Packets Size Distribution

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The size of a single packet or group of packets can tell you a lot about a situation. Under normal circumstances, the maximum size of a frame on an Ethernet network is 1,518 bytes. When you subtract the Ethernet, IP, and TCP headers from this number, that leaves you with 1,460 bytes that can be used for the transmission of a layer 7 protocol header or data. With that knowledge, you can begin to use the distribution of packet lengths in a capture to make some educated guesses about the traffic.

Importing the file download-slow.pcap will provide a great example of this. Once the file is imported, switch to summary tab, you will see the result  in Figure 5-10

Figure 5-10: The Packet Size distribution helps you make educated guesses about the traffic in the capture file.

I’ve highlighted the section showing statistics for packets ranging from 1024 to 1517 bytes in size. Larger packets such as these typically indicate the transfer of data, whereas smaller packets indicate protocol control sequences. In this case, we have a fairly large percentage of large packets (39 percent). Without even seeing the packets in the file, we can conclude that the capture file contains one or multiple transfers of data. This could be in the form of an HTTP download, an FTP upload, or any other type of network communication where data is transferred between hosts.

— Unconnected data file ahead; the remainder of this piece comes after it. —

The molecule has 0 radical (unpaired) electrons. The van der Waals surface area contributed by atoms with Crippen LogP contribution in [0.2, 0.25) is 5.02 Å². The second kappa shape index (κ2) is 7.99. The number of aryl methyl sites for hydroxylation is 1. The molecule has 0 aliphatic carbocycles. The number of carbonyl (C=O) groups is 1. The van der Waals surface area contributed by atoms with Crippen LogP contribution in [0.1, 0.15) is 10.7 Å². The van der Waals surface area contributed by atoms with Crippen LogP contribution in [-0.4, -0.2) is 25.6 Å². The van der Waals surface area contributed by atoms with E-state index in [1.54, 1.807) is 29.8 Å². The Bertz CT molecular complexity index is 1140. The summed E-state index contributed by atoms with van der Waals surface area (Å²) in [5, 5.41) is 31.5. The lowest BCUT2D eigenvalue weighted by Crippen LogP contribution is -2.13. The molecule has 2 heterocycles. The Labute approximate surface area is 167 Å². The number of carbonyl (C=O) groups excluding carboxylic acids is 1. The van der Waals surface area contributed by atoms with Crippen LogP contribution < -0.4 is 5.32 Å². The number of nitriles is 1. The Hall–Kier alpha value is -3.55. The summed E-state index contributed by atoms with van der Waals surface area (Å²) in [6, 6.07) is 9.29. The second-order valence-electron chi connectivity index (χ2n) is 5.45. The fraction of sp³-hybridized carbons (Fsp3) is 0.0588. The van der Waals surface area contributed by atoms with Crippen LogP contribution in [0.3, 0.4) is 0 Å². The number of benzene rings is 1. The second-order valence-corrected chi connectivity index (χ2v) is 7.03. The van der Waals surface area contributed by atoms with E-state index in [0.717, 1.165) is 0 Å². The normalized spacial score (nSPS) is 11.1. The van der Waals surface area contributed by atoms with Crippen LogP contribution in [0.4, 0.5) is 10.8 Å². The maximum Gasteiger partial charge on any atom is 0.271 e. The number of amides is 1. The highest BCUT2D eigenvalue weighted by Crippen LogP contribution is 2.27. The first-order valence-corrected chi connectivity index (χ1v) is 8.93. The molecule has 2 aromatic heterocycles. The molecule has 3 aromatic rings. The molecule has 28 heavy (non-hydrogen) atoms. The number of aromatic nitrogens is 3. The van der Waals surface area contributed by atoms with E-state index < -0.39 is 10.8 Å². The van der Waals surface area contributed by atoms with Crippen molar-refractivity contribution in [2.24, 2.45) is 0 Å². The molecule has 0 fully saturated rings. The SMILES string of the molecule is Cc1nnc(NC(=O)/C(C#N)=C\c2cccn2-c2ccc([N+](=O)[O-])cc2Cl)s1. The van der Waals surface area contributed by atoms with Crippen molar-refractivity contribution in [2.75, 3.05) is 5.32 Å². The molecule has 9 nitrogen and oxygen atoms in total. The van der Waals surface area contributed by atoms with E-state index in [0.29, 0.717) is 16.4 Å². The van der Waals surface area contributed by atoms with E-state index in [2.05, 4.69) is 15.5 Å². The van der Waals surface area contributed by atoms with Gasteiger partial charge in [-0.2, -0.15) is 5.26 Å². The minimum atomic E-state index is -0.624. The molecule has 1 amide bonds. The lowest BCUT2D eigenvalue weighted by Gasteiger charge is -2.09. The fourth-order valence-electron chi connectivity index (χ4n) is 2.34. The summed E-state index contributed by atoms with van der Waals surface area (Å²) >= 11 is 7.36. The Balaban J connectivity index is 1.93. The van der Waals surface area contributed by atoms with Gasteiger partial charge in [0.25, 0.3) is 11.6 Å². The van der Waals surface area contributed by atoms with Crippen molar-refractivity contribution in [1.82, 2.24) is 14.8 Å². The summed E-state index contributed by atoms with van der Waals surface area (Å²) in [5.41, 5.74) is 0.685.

Most of the remaining packets (36 percent) are less than 64 bytes range. Packets in this range are usually TCP control packets that don’t carry data. Let’s consider the typical size of protocol headers. The Ethernet header is 14 bytes (plus a 4-byte CRC), the IP header is a minimum of 20 bytes, and a TCP packet with no data or options is also 20 bytes. This means that standard TCP control packets—such as SYN, ACK, RST, and FIN packets—will be around 54 bytes in size and fall in this range. Of course, the addition of IP or TCP options will increase this size.

Examining packet lengths is a great way to get a bird’s-eye view of a capture. If there are a lot of large packets, it may be safe to assume that data is being transferred. If the majority of packets are small, you may assume that the capture consists of protocol control commands, without a great deal of data being passed. These are not hard-and-fast rules, but making such assumptions is sometimes safe before taking on deeper analysis.

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